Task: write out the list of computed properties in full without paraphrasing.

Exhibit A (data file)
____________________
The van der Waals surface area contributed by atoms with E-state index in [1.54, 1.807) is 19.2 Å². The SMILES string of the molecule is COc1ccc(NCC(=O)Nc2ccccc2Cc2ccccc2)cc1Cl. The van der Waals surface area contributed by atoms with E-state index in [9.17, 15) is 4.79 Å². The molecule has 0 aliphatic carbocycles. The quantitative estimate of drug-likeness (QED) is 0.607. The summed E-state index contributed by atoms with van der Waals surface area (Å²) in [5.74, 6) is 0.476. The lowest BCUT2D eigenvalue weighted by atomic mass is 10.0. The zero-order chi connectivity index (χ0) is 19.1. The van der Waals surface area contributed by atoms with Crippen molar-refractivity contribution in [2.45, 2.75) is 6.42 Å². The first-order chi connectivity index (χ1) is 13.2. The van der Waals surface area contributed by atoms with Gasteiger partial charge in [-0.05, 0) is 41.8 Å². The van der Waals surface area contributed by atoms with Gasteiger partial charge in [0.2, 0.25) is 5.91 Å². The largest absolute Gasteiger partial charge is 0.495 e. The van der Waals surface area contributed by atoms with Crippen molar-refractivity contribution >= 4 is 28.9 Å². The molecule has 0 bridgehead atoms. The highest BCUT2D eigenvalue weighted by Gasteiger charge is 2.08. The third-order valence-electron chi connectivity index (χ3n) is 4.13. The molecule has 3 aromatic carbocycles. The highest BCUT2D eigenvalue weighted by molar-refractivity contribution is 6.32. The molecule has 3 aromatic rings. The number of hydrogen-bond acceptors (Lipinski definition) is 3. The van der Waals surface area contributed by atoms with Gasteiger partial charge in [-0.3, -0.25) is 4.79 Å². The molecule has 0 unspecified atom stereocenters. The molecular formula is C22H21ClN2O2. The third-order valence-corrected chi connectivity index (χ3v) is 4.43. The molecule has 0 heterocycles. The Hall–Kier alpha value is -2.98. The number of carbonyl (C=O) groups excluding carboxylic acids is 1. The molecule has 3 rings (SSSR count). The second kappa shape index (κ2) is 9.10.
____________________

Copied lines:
The van der Waals surface area contributed by atoms with E-state index in [1.54, 1.807) is 19.2 Å². The SMILES string of the molecule is COc1ccc(NCC(=O)Nc2ccccc2Cc2ccccc2)cc1Cl. The van der Waals surface area contributed by atoms with E-state index in [9.17, 15) is 4.79 Å². The molecule has 0 aliphatic carbocycles. The quantitative estimate of drug-likeness (QED) is 0.607. The summed E-state index contributed by atoms with van der Waals surface area (Å²) in [5.74, 6) is 0.476. The lowest BCUT2D eigenvalue weighted by atomic mass is 10.0. The zero-order chi connectivity index (χ0) is 19.1. The van der Waals surface area contributed by atoms with Crippen molar-refractivity contribution in [2.45, 2.75) is 6.42 Å². The first-order chi connectivity index (χ1) is 13.2. The van der Waals surface area contributed by atoms with Gasteiger partial charge in [-0.05, 0) is 41.8 Å². The van der Waals surface area contributed by atoms with Gasteiger partial charge in [0.2, 0.25) is 5.91 Å². The largest absolute Gasteiger partial charge is 0.495 e. The van der Waals surface area contributed by atoms with Crippen molar-refractivity contribution >= 4 is 28.9 Å². The molecule has 0 bridgehead atoms. The highest BCUT2D eigenvalue weighted by Gasteiger charge is 2.08. The third-order valence-electron chi connectivity index (χ3n) is 4.13. The molecule has 3 aromatic carbocycles. The highest BCUT2D eigenvalue weighted by molar-refractivity contribution is 6.32. The molecule has 3 aromatic rings. The number of hydrogen-bond acceptors (Lipinski definition) is 3. The van der Waals surface area contributed by atoms with Gasteiger partial charge in [-0.3, -0.25) is 4.79 Å². The molecule has 0 unspecified atom stereocenters. The molecular formula is C22H21ClN2O2. The third-order valence-corrected chi connectivity index (χ3v) is 4.43. The molecule has 0 heterocycles. The Hall–Kier alpha value is -2.98. The number of carbonyl (C=O) groups excluding carboxylic acids is 1. The molecule has 3 rings (SSSR count). The second kappa shape index (κ2) is 9.10.